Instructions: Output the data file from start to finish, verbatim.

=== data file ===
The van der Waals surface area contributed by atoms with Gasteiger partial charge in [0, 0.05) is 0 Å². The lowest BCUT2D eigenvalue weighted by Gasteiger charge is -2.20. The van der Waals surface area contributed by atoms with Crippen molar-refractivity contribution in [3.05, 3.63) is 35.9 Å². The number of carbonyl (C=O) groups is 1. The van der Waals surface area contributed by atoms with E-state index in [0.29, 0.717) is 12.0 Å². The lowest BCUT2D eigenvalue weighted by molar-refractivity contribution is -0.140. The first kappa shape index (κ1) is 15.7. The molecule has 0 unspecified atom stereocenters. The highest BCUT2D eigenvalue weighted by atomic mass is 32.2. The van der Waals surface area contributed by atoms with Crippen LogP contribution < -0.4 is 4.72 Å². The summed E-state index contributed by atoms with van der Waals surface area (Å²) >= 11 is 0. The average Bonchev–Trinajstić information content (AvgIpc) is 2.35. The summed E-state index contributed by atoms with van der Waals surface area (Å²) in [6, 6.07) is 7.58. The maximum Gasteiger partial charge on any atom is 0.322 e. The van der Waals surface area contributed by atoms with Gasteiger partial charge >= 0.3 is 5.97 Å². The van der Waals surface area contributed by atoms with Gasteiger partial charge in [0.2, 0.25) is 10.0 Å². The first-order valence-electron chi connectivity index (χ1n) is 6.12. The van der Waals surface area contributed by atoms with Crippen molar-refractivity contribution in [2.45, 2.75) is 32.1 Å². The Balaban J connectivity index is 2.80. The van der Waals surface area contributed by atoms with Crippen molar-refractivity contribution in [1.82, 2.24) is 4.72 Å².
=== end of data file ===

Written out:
The van der Waals surface area contributed by atoms with Gasteiger partial charge in [0, 0.05) is 0 Å². The lowest BCUT2D eigenvalue weighted by Gasteiger charge is -2.20. The van der Waals surface area contributed by atoms with Crippen molar-refractivity contribution in [3.05, 3.63) is 35.9 Å². The number of carbonyl (C=O) groups is 1. The van der Waals surface area contributed by atoms with E-state index in [0.29, 0.717) is 12.0 Å². The lowest BCUT2D eigenvalue weighted by molar-refractivity contribution is -0.140. The first kappa shape index (κ1) is 15.7. The molecule has 0 unspecified atom stereocenters. The highest BCUT2D eigenvalue weighted by atomic mass is 32.2. The van der Waals surface area contributed by atoms with Crippen LogP contribution < -0.4 is 4.72 Å². The summed E-state index contributed by atoms with van der Waals surface area (Å²) >= 11 is 0. The average Bonchev–Trinajstić information content (AvgIpc) is 2.35. The summed E-state index contributed by atoms with van der Waals surface area (Å²) in [6, 6.07) is 7.58. The maximum Gasteiger partial charge on any atom is 0.322 e. The van der Waals surface area contributed by atoms with Gasteiger partial charge >= 0.3 is 5.97 Å². The van der Waals surface area contributed by atoms with Gasteiger partial charge in [0.2, 0.25) is 10.0 Å². The first-order valence-electron chi connectivity index (χ1n) is 6.12. The van der Waals surface area contributed by atoms with Crippen molar-refractivity contribution in [2.45, 2.75) is 32.1 Å². The Balaban J connectivity index is 2.80. The van der Waals surface area contributed by atoms with Crippen molar-refractivity contribution in [1.82, 2.24) is 4.72 Å².